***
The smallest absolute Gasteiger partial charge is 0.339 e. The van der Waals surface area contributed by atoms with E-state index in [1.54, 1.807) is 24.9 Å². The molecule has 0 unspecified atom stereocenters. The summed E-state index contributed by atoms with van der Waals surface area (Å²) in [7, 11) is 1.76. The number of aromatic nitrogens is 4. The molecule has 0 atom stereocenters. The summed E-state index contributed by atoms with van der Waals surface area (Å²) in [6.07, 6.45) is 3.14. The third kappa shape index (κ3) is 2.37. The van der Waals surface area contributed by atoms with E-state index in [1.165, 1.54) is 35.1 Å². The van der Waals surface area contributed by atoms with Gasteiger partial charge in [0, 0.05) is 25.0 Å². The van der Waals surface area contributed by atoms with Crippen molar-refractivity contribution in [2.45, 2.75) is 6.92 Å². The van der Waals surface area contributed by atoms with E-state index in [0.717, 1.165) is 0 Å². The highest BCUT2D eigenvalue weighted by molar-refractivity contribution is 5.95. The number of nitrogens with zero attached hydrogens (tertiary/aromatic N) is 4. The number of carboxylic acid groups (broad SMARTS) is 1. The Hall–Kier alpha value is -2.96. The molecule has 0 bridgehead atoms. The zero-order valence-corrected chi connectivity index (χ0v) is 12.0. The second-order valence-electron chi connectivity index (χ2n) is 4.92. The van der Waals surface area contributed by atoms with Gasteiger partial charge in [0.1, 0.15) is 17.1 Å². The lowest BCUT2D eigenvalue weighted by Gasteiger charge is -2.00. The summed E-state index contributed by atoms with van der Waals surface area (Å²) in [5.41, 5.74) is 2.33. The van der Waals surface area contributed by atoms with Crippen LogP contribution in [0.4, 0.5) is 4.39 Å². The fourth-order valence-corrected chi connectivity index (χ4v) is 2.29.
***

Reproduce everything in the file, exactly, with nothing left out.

The smallest absolute Gasteiger partial charge is 0.339 e. The van der Waals surface area contributed by atoms with E-state index in [1.54, 1.807) is 24.9 Å². The molecule has 0 unspecified atom stereocenters. The summed E-state index contributed by atoms with van der Waals surface area (Å²) in [7, 11) is 1.76. The number of aromatic nitrogens is 4. The molecule has 0 atom stereocenters. The summed E-state index contributed by atoms with van der Waals surface area (Å²) in [6.07, 6.45) is 3.14. The third kappa shape index (κ3) is 2.37. The van der Waals surface area contributed by atoms with E-state index in [1.165, 1.54) is 35.1 Å². The van der Waals surface area contributed by atoms with Gasteiger partial charge in [0, 0.05) is 25.0 Å². The van der Waals surface area contributed by atoms with Crippen molar-refractivity contribution in [2.45, 2.75) is 6.92 Å². The van der Waals surface area contributed by atoms with E-state index in [0.717, 1.165) is 0 Å². The highest BCUT2D eigenvalue weighted by molar-refractivity contribution is 5.95. The number of nitrogens with zero attached hydrogens (tertiary/aromatic N) is 4. The number of carboxylic acid groups (broad SMARTS) is 1. The Hall–Kier alpha value is -2.96. The molecule has 0 bridgehead atoms. The zero-order valence-corrected chi connectivity index (χ0v) is 12.0. The second-order valence-electron chi connectivity index (χ2n) is 4.92. The van der Waals surface area contributed by atoms with Gasteiger partial charge in [0.1, 0.15) is 17.1 Å². The lowest BCUT2D eigenvalue weighted by Gasteiger charge is -2.00. The summed E-state index contributed by atoms with van der Waals surface area (Å²) in [5.41, 5.74) is 2.33. The van der Waals surface area contributed by atoms with Crippen LogP contribution in [0.4, 0.5) is 4.39 Å². The fourth-order valence-corrected chi connectivity index (χ4v) is 2.29.